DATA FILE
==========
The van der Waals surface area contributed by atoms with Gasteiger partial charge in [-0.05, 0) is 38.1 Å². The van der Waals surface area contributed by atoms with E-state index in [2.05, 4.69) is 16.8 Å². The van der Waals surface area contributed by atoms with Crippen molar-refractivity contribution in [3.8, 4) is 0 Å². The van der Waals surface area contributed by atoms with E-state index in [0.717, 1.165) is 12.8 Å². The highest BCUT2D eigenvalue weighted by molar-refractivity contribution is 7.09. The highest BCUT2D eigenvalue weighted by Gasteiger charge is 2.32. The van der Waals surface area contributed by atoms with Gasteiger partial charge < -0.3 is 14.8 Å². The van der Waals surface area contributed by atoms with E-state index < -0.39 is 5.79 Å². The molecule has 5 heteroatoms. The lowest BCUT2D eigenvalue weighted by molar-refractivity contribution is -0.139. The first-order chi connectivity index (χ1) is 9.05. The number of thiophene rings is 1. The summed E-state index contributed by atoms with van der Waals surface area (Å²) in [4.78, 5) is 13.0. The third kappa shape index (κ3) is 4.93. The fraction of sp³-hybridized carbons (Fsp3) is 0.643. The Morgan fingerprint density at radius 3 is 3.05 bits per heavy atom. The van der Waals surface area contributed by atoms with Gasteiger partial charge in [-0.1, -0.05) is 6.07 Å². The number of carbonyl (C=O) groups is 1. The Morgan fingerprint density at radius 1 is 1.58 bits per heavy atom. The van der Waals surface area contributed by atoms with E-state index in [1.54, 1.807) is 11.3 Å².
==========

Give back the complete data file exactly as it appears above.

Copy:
The van der Waals surface area contributed by atoms with Gasteiger partial charge in [-0.05, 0) is 38.1 Å². The van der Waals surface area contributed by atoms with E-state index in [2.05, 4.69) is 16.8 Å². The van der Waals surface area contributed by atoms with Crippen molar-refractivity contribution in [3.8, 4) is 0 Å². The van der Waals surface area contributed by atoms with E-state index in [0.717, 1.165) is 12.8 Å². The highest BCUT2D eigenvalue weighted by molar-refractivity contribution is 7.09. The highest BCUT2D eigenvalue weighted by Gasteiger charge is 2.32. The van der Waals surface area contributed by atoms with Gasteiger partial charge < -0.3 is 14.8 Å². The van der Waals surface area contributed by atoms with E-state index < -0.39 is 5.79 Å². The molecule has 5 heteroatoms. The lowest BCUT2D eigenvalue weighted by molar-refractivity contribution is -0.139. The first-order chi connectivity index (χ1) is 9.05. The number of thiophene rings is 1. The summed E-state index contributed by atoms with van der Waals surface area (Å²) in [4.78, 5) is 13.0. The third kappa shape index (κ3) is 4.93. The fraction of sp³-hybridized carbons (Fsp3) is 0.643. The Morgan fingerprint density at radius 3 is 3.05 bits per heavy atom. The van der Waals surface area contributed by atoms with Gasteiger partial charge in [-0.1, -0.05) is 6.07 Å². The number of carbonyl (C=O) groups is 1. The Morgan fingerprint density at radius 1 is 1.58 bits per heavy atom. The van der Waals surface area contributed by atoms with E-state index in [1.54, 1.807) is 11.3 Å².